Youth group leaders want millions of dollars in state cash to fund activity programs designed to keep Minnesota's young Somalis out of the clutches of extremist groups.
The Associated Press reports that Somali youth group Ka Joog are asking for $4.35 million of state cash spread over two years, which it says would keep at-risk Somali youths in Minnesota's public school system occupied through arts initiatives, workforce training and after-school programs.
Speaking to a Senate policy and budget meeting on Thursday, Ka Joog executive director Mohamed Farah said: "It's an issue that we must come together to combat. It's an ideology issue, and we must fight ideology with an ideology."
International extremism is a concern for state lawmakers, made even more so this week by the incidents seen in Paris, as at least 22 Minnesotans are thought to have gone to Somalia over the past eight years to fight for terrorist network al-Shabab.
Also, in November, two Minnesotans were charged with attempting to aid the Islamic State in Syria, one of whom was stopped at Minneapolis-Saint Paul airport, while the other is believed to have made it to Syria.
Millions already pledged to fight terror recruitment in Minnesota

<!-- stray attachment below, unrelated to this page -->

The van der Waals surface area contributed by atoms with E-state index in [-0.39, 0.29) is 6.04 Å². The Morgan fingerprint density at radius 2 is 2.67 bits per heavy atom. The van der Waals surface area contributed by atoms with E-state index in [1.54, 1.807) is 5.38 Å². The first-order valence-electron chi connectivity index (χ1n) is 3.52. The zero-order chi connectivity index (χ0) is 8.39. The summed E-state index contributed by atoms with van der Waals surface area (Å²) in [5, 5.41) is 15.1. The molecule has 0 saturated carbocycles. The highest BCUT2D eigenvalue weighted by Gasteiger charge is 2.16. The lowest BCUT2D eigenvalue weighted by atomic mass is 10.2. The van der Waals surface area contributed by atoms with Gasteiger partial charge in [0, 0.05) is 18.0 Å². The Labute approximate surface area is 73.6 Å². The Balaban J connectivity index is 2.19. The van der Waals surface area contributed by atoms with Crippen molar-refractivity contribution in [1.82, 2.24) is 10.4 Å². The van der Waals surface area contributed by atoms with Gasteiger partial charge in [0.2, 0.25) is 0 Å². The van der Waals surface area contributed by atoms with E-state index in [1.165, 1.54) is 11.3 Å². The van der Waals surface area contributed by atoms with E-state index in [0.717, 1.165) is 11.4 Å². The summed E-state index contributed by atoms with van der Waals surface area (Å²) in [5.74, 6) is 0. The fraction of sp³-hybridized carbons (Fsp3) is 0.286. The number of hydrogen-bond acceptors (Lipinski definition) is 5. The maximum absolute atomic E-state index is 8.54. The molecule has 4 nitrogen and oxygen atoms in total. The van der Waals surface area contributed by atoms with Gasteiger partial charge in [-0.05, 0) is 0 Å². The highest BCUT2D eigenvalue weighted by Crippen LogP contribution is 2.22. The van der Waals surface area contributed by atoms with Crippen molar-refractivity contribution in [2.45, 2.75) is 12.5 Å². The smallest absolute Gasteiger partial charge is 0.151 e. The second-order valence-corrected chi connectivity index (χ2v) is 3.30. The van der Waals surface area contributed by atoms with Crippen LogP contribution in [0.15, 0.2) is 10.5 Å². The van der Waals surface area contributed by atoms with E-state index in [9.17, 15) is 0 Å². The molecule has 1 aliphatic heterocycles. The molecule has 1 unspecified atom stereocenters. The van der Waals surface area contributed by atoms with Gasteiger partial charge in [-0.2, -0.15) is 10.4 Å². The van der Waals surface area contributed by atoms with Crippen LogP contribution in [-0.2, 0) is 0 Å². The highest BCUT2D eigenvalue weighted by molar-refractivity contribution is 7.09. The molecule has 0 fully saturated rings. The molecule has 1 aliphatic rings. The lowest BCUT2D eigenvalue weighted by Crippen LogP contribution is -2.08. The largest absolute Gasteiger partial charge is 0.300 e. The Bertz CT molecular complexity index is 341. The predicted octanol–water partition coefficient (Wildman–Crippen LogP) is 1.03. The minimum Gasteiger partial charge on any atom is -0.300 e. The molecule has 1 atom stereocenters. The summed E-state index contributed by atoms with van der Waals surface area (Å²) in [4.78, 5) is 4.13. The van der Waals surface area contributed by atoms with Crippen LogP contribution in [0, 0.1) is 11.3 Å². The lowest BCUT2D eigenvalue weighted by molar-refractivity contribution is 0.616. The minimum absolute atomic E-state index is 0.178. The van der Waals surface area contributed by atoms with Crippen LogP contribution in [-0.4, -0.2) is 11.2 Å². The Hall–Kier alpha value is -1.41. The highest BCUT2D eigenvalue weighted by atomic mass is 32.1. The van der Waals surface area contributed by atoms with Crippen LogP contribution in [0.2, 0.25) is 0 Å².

A formal request for the cash has yet to be put to state lawmakers, AP says, but if it was approved further down the line, it would mean a significant amount of money would be put towards combating extremism in the state.
The $4.35 million would be in addition to a federally-funded Department of Justice pilot program running in Minneapolis and St. Paul also focused on the Somali population, which is being led by Minnesota's U.S attorney Andrew Luger.
Luger is preparing to announce next month his action plan for the program, designed to prevent a rise in extremism among the 30,000 Somalis living in the Metro, that will center on job training and community engagement with those at risk of recruitment. Ka Joog has said it would look to spread workshops to other cities in Minnesota.
The Somali Press notes that youths are being targeted via social media channels via extremist propaganda, and calls on families to be more vigilant and aware of what their relatives are doing online.
Ka Joog, which already runs a number of events and workshops designed to help Somali-Americans in Minnesota, said that unlike the DOJ pilot, it would look to spread its own programs outside of the Metro area, to other cities in Minnesota.